School Bus Conversion Update!

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Sunshine and warmer weather have finally made an appearance in Western PA,

the result of which is a sudden surge in bus conversion activity.

Last summer we purchased a used school bus at a school bus auction with the intention of converting it into a RV for our family of seven.

This family project came as a result of us trying to price out the most economic way for our family to do a once in a lifetime, one month trip around the United States to visit some of our nation’s National Parks. After pricing out the varying costs of renting an RV or renting two hotel rooms per night for 30 days we discovered that if we could find a used school bus cheap enough we could convert it into a family RV and use it to see the country for less than the other two options…

With the added perk of having a custom designed RV to show for it at the end for future family trips.

The renovation process began with Toby removing all the school bus seats and adding a hardwood floor.

I am blessed to be married to a man who is handy and renovates/builds homes for a living, so this project was right up his alley. In addition to being a capable handyman he also has been blessed with the talents of creativity and being able to think outside the box. He is a great problem solver and good at executing an abstract vision. He is also a master of taking other people’s “trash” and repurposing it into treasure, a skill which has served us well over the course of our marriage, not just with this school bus conversion!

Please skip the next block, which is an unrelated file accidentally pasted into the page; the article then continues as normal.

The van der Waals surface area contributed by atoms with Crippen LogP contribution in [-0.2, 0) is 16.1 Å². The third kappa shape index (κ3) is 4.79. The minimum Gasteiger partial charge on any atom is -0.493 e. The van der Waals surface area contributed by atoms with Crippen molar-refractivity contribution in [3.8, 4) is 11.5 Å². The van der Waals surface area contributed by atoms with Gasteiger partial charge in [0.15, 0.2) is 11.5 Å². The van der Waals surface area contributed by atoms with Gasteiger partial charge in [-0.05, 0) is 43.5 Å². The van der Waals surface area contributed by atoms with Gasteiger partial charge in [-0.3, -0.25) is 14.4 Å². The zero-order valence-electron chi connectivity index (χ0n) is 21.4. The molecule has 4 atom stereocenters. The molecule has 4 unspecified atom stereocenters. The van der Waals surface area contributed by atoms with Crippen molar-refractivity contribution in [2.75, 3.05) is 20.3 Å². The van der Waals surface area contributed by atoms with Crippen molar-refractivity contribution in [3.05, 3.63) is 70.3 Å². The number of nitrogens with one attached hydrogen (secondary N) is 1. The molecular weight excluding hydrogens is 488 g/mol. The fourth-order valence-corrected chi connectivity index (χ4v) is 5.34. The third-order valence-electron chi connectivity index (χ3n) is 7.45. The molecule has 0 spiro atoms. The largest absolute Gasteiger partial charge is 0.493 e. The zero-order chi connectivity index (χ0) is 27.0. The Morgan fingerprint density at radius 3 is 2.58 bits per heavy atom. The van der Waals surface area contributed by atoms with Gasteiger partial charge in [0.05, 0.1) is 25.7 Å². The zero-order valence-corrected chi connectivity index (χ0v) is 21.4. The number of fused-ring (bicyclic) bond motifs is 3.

When we began the renovation we spent hours online looking at other peoples blogs, websites, and YouTube videos for blueprint ideas. The problem we ran into, however, was that most school bus conversion blueprints we found were meant for an RV that slept 2 or 4 people, not 7. So ultimately we had to start from scratch and come up with our own design, custom to our family’s needs.

We knew there were some non-negotiables with the design that we simply had to have. First and foremost we needed it to sleep at least 7 with a little wiggle room in case our family grows in the future.